Asia Bitumen To See Stronger Demand

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The Asia-Pacific bitumen market is expected to see stronger demand in 2023, supported by consumption from key developing economies in the region, reports Argus Media.

China is the world’s largest bitumen importer and consumer

Expectations of firmer demand from China, India, Vietnam and Indonesia are likely to lead towards a stronger Asia-Pacific market in 2023. All of these, as well as other economies, have been battered by the Covid-19 pandemic and the impact of setbacks from the Russia-Ukraine war, currency fluctuations and climate change in 2022.

Hence, governments in most of these countries are expected to prioritise job regeneration and inject funds into infrastructure development as key to revitalising their economies.

“We expect a stronger year and demand to be better,” a key Singapore-based trader said, adding that January will see a pick-up in momentum as demand from China may strengthen despite the lunar new year holiday from 21-27 January.

Road ahead for China

“China is going to be the key [after] the change in its zero-Covid stand,” a second key Singapore-based trader said. The speed of recovery in the Chinese economy will determine the robustness of regional consumption, he added.

Bitumen imports into key east and south China ports fell substantially in 2022, adding to 2021 losses. This fall came on the back of a series of lockdowns and stringent measures to curb the spread of Covid-19 across China in 2022.

A drawdown in project funds for roadworks and Covid-19-related restrictions pushed down total consumption, although overall production at state-owned refineries was also estimated to be lower in 2022.

China consumes about 54pc of the world’s bitumen but its imports fell to multi-year lows in 2022. China imported about 2.4mn t up to October 2022, GTT data show, with estimates for the entire year at around 3mn t based on the year-to-date average calculated by Argus. This is about 6.2pc lower than the 3.2mn t that China imported in 2021.

China enters the third year of its 14th five-year economic planning period in 2023. A push for project completions, including roadworks, typically occurs in the last two years of the plan — in this case 2024-25 — when bitumen demand will also pick up.

But consumption could firm in 2023 because of pent-up demand from road construction projects that were held back by Covid-19 restrictions in 2022, according to regional market participants.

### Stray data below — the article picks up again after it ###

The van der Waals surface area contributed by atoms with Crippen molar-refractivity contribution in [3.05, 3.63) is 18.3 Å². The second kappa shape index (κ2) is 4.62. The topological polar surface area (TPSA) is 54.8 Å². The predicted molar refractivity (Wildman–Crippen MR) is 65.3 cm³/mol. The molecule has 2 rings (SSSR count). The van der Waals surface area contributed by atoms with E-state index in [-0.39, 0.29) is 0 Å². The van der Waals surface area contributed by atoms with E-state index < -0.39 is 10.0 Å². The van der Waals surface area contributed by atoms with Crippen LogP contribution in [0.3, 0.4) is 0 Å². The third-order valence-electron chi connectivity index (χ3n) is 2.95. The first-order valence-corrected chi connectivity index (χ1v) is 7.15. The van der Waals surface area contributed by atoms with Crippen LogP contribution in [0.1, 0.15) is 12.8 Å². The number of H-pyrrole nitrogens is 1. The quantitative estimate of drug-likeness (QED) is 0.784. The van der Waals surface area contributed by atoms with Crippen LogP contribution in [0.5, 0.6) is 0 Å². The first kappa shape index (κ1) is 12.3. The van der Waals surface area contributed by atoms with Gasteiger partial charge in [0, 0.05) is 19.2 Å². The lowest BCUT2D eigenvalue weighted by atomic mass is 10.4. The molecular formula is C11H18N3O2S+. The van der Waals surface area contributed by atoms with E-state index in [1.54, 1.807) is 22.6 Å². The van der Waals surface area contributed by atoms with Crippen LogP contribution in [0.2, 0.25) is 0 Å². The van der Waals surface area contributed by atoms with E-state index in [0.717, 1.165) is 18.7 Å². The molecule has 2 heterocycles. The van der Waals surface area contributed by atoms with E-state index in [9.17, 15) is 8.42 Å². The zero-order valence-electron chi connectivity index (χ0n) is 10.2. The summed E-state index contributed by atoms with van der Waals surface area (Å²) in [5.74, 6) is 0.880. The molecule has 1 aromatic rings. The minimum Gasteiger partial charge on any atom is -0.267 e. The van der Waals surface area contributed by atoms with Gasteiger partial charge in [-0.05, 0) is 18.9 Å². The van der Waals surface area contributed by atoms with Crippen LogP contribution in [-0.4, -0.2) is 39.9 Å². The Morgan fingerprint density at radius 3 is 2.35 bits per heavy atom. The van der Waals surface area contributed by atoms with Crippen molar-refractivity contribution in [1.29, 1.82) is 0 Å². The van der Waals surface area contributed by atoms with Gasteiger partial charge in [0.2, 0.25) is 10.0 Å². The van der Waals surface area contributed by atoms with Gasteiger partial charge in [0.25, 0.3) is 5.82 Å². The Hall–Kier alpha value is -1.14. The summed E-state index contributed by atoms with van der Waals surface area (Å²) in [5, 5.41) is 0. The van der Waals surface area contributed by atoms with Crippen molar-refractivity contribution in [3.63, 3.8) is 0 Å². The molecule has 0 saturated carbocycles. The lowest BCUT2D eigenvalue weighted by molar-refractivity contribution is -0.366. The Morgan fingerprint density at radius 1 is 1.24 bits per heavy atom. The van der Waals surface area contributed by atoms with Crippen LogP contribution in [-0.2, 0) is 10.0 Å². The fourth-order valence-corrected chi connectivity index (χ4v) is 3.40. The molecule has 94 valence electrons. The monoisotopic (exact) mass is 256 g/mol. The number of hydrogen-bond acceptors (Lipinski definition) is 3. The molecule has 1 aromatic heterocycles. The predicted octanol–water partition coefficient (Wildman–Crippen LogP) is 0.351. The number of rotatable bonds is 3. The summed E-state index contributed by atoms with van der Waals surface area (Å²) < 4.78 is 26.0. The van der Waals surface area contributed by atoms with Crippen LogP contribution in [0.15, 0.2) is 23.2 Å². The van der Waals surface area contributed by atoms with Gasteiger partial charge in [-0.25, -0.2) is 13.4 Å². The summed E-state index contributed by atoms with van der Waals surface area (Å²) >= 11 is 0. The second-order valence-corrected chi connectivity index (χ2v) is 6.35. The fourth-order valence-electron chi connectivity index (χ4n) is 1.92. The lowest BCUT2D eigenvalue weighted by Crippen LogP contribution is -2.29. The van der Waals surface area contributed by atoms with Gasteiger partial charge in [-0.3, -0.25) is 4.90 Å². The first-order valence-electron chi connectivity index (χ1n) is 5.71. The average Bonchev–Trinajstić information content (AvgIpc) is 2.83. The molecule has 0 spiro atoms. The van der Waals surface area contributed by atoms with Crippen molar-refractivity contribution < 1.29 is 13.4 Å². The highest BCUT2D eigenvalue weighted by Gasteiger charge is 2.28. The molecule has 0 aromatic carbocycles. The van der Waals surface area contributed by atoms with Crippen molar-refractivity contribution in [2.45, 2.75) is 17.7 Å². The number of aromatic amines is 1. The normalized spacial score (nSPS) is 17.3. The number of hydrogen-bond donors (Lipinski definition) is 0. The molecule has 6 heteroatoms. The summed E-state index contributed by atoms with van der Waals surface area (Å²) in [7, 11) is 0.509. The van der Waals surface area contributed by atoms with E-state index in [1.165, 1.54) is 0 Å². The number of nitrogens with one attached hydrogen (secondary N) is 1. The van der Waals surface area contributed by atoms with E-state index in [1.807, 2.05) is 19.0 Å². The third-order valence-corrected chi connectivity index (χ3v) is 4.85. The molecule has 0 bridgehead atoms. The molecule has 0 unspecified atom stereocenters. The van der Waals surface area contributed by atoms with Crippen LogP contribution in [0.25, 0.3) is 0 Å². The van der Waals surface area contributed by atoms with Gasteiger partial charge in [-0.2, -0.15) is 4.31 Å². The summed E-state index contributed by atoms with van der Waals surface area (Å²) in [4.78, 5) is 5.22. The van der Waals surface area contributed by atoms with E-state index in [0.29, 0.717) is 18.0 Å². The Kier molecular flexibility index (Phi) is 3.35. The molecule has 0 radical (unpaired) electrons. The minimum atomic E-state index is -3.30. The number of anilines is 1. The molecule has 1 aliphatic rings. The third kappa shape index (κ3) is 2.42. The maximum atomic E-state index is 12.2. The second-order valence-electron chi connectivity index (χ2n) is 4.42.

Continued strength for Vietnam

Bitumen demand could also rise in key consumer Vietnam, with market participants expecting its appetite for imports to rise because of a continued government push for infrastructure development. Vietnam has its own five-year economic plan from 2021-25.

This government push has turned Vietnam into a key importer, with it taking bitumen from all major exporting countries in the region. Its imports surged to nearly 900,000t in 2020, a level it has sustained despite the pandemic.

An estimated 13 projects to develop highways were launched in 2022, so demand in 2023 is expected to remain at levels similar to the year before, a key Vietnam-based importer said. A strong push for further infrastructure development is expected in 2024-25, which are the last two years of Vietnam’s current five-year plan, the importer added.

Road to recovery for Indonesia

Fellow key consumption market Indonesia began showing signs of demand recovery in the last quarter of 2022, concluding a series of spot deals for supplies from Singapore and other key exporters in the region.

“We have seen an estimated 20-25pc drop in demand from Indonesia this year [2022] but we expect a boost in demand next year,” a key regional trader said. Market participants expect the Indonesian government, like others in the region, to make infrastructure development a key focus for reviving the country’s economy.

Indonesian imports fell by nearly 20pc through 2020-21 after infrastructure works came to a halt and funding was slashed by the government as it tried to deal with the pandemic that began to take effect in late March 2020.